‘Day of My Life’, Says Miss I. Russell
Miss I. Russell, who is retiring as matron of the Hastings Memorial Hospital, spent the day of her life at a reunion of former sisters, nurses and aides who met to honour her on Saturday.
Throughout Saturday Miss Russell reiterated that the Reunion was the loveliest incident in her life.
Inevitably there was a strong current of reminiscence as visitors pursued will o’ the wisp memories, but true to character Miss Russell underplayed her role in the story of the hospital.
When she made such comments as “anything you say about me is not true… I haven’t done anything more than anyone else,” nurses talked her down with laughter and applause.
The reunion was arranged at short notice, but the response – two hundred former trainees and aids – was gratifying. They came from such distant centres as Christchurch and Whangarei.
Ex-nurses met again the hospital founder, Dr. H. M. Wilson, who wore his glasses on his forehead and in a welcoming speech said, “I remember the day…” to their accompanying laughter.
The superintendent, Dr. L. W. Broughton, welcomed visitors in the language of his kinsmen, “Haere mai, haere mai, haere mai.”
This opening ceremony was presided over by Sister M. Heald.
Around the walls of Harding Hall, where the main functions were held, were shields bearing the story of the hospital, the new and old training syllabus, and the names of students of the general and maternity classes since early days.
These plaques telescoped the years enabling visitors, when they toured the hospital and nurses’ home on Saturday morning to walk the wards with the old feeling of familiarity.
During the morning, too, photographs were taken of past classes – incomplete groups because only a portion of each class was present at the reunion. Dr. Wilson posed with seven members of the original general training school. They were Grace Burgess (Mrs. Clemo), Queenie Greenﬁeld (Mrs. Winter), Nancy Couch, Elsie Leipst, Joyce Pedersen (Mrs. Bell), Margaret Walker (Mrs. Watkinson) and Joan Urquhart (Mrs. Weston).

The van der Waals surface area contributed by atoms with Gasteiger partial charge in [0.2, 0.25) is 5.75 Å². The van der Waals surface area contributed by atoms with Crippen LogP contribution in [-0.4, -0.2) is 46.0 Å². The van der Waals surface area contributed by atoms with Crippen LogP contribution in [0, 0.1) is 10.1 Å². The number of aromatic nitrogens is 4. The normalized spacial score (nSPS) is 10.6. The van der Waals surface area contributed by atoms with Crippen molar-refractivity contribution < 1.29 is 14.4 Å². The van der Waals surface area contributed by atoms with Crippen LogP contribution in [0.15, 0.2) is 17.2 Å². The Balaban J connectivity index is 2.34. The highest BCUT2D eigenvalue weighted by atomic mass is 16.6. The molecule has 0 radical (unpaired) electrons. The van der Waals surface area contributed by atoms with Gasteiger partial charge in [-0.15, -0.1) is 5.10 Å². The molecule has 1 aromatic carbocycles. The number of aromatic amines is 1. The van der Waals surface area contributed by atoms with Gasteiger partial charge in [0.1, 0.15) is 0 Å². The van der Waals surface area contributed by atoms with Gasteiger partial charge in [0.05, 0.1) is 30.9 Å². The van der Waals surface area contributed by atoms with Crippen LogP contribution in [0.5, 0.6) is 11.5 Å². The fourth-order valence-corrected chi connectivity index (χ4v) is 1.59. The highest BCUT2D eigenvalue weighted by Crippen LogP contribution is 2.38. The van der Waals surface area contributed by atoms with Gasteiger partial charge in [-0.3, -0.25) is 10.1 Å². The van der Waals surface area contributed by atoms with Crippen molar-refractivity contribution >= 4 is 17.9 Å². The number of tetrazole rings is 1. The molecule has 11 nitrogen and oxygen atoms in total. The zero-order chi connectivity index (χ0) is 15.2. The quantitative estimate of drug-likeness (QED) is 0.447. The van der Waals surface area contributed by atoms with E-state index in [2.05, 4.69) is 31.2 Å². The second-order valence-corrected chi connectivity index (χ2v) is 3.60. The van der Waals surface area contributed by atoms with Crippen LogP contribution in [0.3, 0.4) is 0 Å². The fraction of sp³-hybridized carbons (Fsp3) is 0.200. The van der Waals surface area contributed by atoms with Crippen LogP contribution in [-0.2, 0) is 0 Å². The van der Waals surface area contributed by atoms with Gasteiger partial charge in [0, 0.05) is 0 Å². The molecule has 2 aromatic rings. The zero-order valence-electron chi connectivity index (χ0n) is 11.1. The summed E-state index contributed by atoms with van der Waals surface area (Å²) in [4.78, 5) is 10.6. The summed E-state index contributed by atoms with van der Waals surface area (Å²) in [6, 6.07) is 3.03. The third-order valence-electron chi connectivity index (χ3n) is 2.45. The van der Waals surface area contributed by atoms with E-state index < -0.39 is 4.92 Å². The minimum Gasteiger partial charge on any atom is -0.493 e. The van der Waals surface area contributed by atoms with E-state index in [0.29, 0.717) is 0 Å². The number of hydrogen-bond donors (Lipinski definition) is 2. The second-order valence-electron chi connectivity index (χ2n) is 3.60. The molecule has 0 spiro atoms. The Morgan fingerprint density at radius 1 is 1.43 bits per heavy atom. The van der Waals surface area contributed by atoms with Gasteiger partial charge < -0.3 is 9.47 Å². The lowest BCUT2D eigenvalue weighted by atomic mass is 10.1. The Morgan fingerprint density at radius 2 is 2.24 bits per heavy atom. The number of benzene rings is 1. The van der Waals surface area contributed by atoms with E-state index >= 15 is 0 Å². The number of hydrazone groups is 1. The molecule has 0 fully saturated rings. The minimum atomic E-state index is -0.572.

A sightseeing tour followed by afternoon tea in Owen Home occupied the afternoon, after which visitors separated until the evening functions.
This began with a dinner at which Miss Russell was guest of honour and ended with a social and presentation.
Proud tributes were paid to Miss Russell by Mrs. G. Collinge, Auckland (early eighteen months maternity trainee), and Mrs. G. Clemo Whangarei (original general trainee), speaking on behalf of former nurses. They thanked her for her inﬂuence in training days and expressed sadness that by her retirement they were loosing the last link with their training school.
Replying to the toast Miss Russell said she felt the tributes were undeserved. She had been particularly blessed with the quality of her staff. “Nor must you say you have lost touch with the hospital when I leave,” she said.
A toast to absent friends was proposed by a former nurse aid, Miss J. Kellaher, Hastings, and another, to the future of the hospital, by the president of the Student Nurses’ Association, Nurse N. Pope. Earlier the association’s secretary, Nurse M. Comrie had presented Miss Russell with ﬂowers on behalf of the gathering.
Sister E. Leipst was toastmaster.
The social opened with the Nurses’ Anthem and two songs sung by the Nurses’ Choir. A movie ﬁlm of the hospital, taken by Sister Mackay, was shown. It is a brief record of the hospital since its inception and is to be. given to Miss Russell. Piano accordion duets were played by Nurses Paton and Howell, and a pageant of nursing, presented by new trainees, was produced by Sister H. Tosswill.
Past sisters, nurses and aids presented Miss Russell with a dinnerset, iron and cheque – and the presentation ceremony followed. With repetition tributes lost none of their sincerity; again Miss Russell deprecated her role; and again the applause was sustained. The presentation was made by Mrs. Johansen, Waipawa, formerly Sister J. Pitcaithly, who was a sister at the hospital when it became a training school, and Mrs. M Watkinson (Sister Walker) an early trainee.
Yesterday visitors attended church services arranged in conjunction with the annual Florence Nightingale services.
The reunion was the idea of Sister G. Pattullo. She was assisted by an organising committee which included Sister Leipst as secretary and Sister A. Hastings as treasurer.
For some weeks they had devoted their spare time to organising it, but their efforts were rewarded by Miss Russell’s repeated comment on Saturday, “This has been a day of absolute joy.”
TWO HUNDRED FORMER NURSES and sisters gathered at Hastings on Saturday to honour Miss. I Russell. A scene at the dinner held in Harding Hall in the evening, with Miss Russell seated at the end of the middle table.